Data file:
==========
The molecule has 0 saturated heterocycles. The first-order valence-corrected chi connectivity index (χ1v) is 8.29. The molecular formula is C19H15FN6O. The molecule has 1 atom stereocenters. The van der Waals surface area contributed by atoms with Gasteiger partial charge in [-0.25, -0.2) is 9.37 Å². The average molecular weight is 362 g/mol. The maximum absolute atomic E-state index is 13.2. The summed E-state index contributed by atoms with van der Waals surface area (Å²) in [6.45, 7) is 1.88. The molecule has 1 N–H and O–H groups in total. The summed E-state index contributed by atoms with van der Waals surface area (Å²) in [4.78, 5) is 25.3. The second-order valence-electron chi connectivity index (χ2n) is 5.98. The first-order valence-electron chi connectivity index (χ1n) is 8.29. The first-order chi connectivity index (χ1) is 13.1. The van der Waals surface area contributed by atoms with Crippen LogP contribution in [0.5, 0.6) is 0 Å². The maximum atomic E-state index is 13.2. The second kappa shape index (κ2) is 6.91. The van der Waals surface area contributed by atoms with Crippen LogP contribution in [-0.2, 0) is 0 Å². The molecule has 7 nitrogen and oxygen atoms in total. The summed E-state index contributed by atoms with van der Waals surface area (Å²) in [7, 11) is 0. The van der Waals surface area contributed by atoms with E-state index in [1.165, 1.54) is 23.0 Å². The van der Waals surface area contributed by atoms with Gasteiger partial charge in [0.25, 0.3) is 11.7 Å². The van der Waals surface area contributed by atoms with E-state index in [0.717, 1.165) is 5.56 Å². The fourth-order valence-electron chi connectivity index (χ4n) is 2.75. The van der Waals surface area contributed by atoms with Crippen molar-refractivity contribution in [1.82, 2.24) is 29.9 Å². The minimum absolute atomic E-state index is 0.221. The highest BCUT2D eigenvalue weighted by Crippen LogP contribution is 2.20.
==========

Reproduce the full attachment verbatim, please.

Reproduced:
The molecule has 0 saturated heterocycles. The first-order valence-corrected chi connectivity index (χ1v) is 8.29. The molecular formula is C19H15FN6O. The molecule has 1 atom stereocenters. The van der Waals surface area contributed by atoms with Gasteiger partial charge in [-0.25, -0.2) is 9.37 Å². The average molecular weight is 362 g/mol. The maximum absolute atomic E-state index is 13.2. The summed E-state index contributed by atoms with van der Waals surface area (Å²) in [6.45, 7) is 1.88. The molecule has 1 N–H and O–H groups in total. The summed E-state index contributed by atoms with van der Waals surface area (Å²) in [4.78, 5) is 25.3. The second-order valence-electron chi connectivity index (χ2n) is 5.98. The first-order valence-electron chi connectivity index (χ1n) is 8.29. The first-order chi connectivity index (χ1) is 13.1. The van der Waals surface area contributed by atoms with Crippen LogP contribution in [0.5, 0.6) is 0 Å². The maximum atomic E-state index is 13.2. The second kappa shape index (κ2) is 6.91. The van der Waals surface area contributed by atoms with Crippen LogP contribution in [-0.2, 0) is 0 Å². The molecule has 7 nitrogen and oxygen atoms in total. The summed E-state index contributed by atoms with van der Waals surface area (Å²) in [7, 11) is 0. The van der Waals surface area contributed by atoms with E-state index in [1.165, 1.54) is 23.0 Å². The van der Waals surface area contributed by atoms with Gasteiger partial charge in [0.25, 0.3) is 11.7 Å². The van der Waals surface area contributed by atoms with E-state index in [0.717, 1.165) is 5.56 Å². The fourth-order valence-electron chi connectivity index (χ4n) is 2.75. The van der Waals surface area contributed by atoms with Crippen molar-refractivity contribution in [1.82, 2.24) is 29.9 Å². The minimum absolute atomic E-state index is 0.221. The highest BCUT2D eigenvalue weighted by Crippen LogP contribution is 2.20.